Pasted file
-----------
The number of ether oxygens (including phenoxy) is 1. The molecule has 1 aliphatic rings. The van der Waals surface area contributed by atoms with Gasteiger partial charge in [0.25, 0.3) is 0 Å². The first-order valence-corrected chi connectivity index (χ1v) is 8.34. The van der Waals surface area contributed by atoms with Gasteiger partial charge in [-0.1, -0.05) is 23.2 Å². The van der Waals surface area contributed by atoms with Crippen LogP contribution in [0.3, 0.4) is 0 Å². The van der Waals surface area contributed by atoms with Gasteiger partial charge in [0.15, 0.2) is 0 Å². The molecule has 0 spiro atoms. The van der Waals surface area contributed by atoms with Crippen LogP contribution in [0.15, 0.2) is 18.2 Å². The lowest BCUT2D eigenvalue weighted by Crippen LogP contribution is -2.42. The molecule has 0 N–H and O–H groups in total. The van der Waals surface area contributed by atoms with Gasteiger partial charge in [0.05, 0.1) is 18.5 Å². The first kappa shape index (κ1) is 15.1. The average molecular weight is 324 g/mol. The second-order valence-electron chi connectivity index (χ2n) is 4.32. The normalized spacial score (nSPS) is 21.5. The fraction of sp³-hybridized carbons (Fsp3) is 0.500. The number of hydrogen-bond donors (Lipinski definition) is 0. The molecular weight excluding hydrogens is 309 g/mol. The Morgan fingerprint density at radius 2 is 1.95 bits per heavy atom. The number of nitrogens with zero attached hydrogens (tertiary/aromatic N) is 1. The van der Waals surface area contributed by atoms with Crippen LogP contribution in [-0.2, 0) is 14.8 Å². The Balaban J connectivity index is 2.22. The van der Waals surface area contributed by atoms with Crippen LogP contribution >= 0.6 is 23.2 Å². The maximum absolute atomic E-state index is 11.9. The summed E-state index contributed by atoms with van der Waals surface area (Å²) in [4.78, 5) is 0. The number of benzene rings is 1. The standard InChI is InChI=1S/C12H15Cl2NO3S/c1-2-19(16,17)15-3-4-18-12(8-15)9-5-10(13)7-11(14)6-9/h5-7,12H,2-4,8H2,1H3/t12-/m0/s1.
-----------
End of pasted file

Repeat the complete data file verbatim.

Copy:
The number of ether oxygens (including phenoxy) is 1. The molecule has 1 aliphatic rings. The van der Waals surface area contributed by atoms with Gasteiger partial charge in [0.25, 0.3) is 0 Å². The first-order valence-corrected chi connectivity index (χ1v) is 8.34. The van der Waals surface area contributed by atoms with Gasteiger partial charge in [-0.1, -0.05) is 23.2 Å². The van der Waals surface area contributed by atoms with Crippen LogP contribution in [0.3, 0.4) is 0 Å². The van der Waals surface area contributed by atoms with Gasteiger partial charge in [0.15, 0.2) is 0 Å². The molecule has 0 spiro atoms. The van der Waals surface area contributed by atoms with Crippen LogP contribution in [0.15, 0.2) is 18.2 Å². The lowest BCUT2D eigenvalue weighted by Crippen LogP contribution is -2.42. The molecule has 0 N–H and O–H groups in total. The van der Waals surface area contributed by atoms with Gasteiger partial charge in [0.05, 0.1) is 18.5 Å². The first kappa shape index (κ1) is 15.1. The average molecular weight is 324 g/mol. The second-order valence-electron chi connectivity index (χ2n) is 4.32. The normalized spacial score (nSPS) is 21.5. The fraction of sp³-hybridized carbons (Fsp3) is 0.500. The number of hydrogen-bond donors (Lipinski definition) is 0. The molecular weight excluding hydrogens is 309 g/mol. The Morgan fingerprint density at radius 2 is 1.95 bits per heavy atom. The number of nitrogens with zero attached hydrogens (tertiary/aromatic N) is 1. The van der Waals surface area contributed by atoms with Crippen LogP contribution in [-0.2, 0) is 14.8 Å². The Balaban J connectivity index is 2.22. The van der Waals surface area contributed by atoms with Crippen LogP contribution >= 0.6 is 23.2 Å². The maximum absolute atomic E-state index is 11.9. The summed E-state index contributed by atoms with van der Waals surface area (Å²) in [4.78, 5) is 0. The number of benzene rings is 1. The standard InChI is InChI=1S/C12H15Cl2NO3S/c1-2-19(16,17)15-3-4-18-12(8-15)9-5-10(13)7-11(14)6-9/h5-7,12H,2-4,8H2,1H3/t12-/m0/s1.